Opinion by Richard Baird Posted 6 May 2016
Fathom is a new UK based architectural practice, set up by Justin Nicholls, former partner at Make Architects and Foster+Partners, that draws beautiful and logical buildings from complex briefs, and within the context of sensitive sites. Fathom Architects worked with dn&co. to develop a visual identity that would encapsulate this focus as well as their curiosity and use of technology.
dn&co’s direction, based around the concept of deep thinking and measured results, drawn from a memorable name that subverts the industry’s favour for putting partners above the door, is expressed through a deep blue colour palette, the deep impression of a blind deboss, the gradation of horizontal lines, and similarly styled monogram.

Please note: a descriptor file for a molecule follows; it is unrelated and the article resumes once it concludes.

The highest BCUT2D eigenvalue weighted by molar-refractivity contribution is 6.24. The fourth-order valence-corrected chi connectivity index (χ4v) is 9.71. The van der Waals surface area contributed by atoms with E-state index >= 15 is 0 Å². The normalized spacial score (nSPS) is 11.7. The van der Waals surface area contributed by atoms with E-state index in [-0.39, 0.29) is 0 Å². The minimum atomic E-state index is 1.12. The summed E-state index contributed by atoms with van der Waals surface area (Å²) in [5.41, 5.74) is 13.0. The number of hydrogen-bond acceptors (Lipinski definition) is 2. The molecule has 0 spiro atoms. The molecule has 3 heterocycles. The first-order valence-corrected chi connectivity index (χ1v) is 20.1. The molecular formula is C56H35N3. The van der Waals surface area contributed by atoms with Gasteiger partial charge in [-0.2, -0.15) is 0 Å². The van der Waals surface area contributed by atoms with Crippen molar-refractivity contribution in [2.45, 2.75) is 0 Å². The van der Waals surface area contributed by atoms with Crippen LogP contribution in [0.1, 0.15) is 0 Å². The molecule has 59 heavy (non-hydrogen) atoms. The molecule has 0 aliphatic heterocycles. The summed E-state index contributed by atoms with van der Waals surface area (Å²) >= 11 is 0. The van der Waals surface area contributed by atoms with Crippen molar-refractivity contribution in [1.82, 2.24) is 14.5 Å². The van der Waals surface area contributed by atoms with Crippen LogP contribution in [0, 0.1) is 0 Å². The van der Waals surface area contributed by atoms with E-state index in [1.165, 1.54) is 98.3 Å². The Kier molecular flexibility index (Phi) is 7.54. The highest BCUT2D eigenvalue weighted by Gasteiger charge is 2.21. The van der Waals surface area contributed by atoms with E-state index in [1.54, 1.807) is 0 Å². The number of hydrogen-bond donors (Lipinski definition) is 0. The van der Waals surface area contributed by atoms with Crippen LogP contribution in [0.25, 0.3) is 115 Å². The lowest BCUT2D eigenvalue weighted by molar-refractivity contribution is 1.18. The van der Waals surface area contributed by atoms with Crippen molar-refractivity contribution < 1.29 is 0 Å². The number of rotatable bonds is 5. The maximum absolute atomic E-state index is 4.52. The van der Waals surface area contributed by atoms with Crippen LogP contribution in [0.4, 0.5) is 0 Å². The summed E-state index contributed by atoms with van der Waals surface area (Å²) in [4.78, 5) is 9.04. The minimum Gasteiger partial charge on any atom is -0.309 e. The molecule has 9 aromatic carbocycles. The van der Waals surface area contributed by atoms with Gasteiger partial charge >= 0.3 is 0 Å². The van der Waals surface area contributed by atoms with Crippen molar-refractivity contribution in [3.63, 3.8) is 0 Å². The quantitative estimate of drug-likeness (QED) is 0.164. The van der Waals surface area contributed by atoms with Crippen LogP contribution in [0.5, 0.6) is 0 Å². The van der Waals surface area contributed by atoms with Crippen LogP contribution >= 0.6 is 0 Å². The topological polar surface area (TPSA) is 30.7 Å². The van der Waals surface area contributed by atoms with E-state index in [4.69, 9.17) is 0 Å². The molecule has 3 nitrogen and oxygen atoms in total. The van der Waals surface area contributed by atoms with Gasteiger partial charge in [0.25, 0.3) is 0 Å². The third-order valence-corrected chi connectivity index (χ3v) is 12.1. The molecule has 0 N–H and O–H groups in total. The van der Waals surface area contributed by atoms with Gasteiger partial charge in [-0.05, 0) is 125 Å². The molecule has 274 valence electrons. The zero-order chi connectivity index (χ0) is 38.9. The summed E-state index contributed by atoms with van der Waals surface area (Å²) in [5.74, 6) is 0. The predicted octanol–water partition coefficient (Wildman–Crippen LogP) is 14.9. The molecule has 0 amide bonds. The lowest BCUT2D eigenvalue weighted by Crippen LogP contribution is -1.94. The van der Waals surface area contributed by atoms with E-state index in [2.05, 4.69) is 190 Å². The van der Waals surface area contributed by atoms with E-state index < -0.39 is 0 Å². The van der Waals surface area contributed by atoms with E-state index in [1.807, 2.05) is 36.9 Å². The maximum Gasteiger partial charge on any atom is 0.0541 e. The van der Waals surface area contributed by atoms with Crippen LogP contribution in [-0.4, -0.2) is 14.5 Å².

There is a strong continuity and visual simplicity in type, colour and the way that concept plays out, both in print and online, rooted in name and approach which is expressed clearly online through a concise statement of values and intentions.
The postal tubes and box tape make good use of the stepped graphic device, perhaps an unintentional but relevant nod to Fathom’s sensitivity to context, with an element of materiality, a staple of any architectural brand identities, appearing in the choice of uncoated, dyed and unbleached boards, as well as a blind deboss.
The stepped lines benefit from a number of associations, universal and contextual, touching upon architectural structure, the process of literal measurement, the measurement of results and deep thinking in conjunction with name, which is a lot from so little and a good example of minimalist practice. These lines also have a functional quality, dividing content and adding visual interest.
Typography is straightforward but professional in appearance, mixing architectural cuts with a corporate restraint, while a bright blue dyed board (a neat mix of tech convention and a deep sea/deep thought metaphor) and white ink add a little extra detail and value without undermining concept. More from dn&co. on BP&O.